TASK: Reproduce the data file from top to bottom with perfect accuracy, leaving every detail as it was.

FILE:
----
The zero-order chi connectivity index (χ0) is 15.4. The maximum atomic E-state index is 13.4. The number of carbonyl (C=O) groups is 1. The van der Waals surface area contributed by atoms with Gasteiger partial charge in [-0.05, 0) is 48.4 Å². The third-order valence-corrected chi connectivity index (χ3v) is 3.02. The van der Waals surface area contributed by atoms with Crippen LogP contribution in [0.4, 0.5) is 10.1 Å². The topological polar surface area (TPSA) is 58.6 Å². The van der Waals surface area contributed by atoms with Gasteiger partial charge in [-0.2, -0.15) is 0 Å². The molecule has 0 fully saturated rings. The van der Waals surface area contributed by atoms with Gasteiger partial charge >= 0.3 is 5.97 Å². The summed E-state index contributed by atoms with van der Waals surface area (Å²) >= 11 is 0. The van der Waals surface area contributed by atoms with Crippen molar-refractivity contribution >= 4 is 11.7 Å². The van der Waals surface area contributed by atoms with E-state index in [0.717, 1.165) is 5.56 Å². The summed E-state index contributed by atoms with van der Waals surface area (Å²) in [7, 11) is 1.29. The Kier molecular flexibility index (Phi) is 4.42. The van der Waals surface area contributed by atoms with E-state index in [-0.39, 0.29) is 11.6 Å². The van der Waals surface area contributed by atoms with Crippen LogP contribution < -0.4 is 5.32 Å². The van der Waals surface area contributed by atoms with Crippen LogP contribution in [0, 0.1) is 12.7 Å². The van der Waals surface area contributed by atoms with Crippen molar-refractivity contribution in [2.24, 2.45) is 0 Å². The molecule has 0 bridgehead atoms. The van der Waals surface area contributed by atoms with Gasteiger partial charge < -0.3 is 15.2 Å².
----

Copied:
The zero-order chi connectivity index (χ0) is 15.4. The maximum atomic E-state index is 13.4. The number of carbonyl (C=O) groups is 1. The van der Waals surface area contributed by atoms with Gasteiger partial charge in [-0.05, 0) is 48.4 Å². The third-order valence-corrected chi connectivity index (χ3v) is 3.02. The van der Waals surface area contributed by atoms with Crippen LogP contribution in [0.4, 0.5) is 10.1 Å². The topological polar surface area (TPSA) is 58.6 Å². The van der Waals surface area contributed by atoms with Gasteiger partial charge in [-0.2, -0.15) is 0 Å². The molecule has 0 fully saturated rings. The van der Waals surface area contributed by atoms with Gasteiger partial charge >= 0.3 is 5.97 Å². The summed E-state index contributed by atoms with van der Waals surface area (Å²) >= 11 is 0. The van der Waals surface area contributed by atoms with Crippen molar-refractivity contribution >= 4 is 11.7 Å². The van der Waals surface area contributed by atoms with E-state index in [0.717, 1.165) is 5.56 Å². The summed E-state index contributed by atoms with van der Waals surface area (Å²) in [7, 11) is 1.29. The Kier molecular flexibility index (Phi) is 4.42. The van der Waals surface area contributed by atoms with E-state index in [-0.39, 0.29) is 11.6 Å². The van der Waals surface area contributed by atoms with Crippen LogP contribution < -0.4 is 5.32 Å². The van der Waals surface area contributed by atoms with Crippen LogP contribution in [0, 0.1) is 12.7 Å². The van der Waals surface area contributed by atoms with Crippen molar-refractivity contribution in [2.24, 2.45) is 0 Å². The molecule has 0 bridgehead atoms. The van der Waals surface area contributed by atoms with Gasteiger partial charge < -0.3 is 15.2 Å².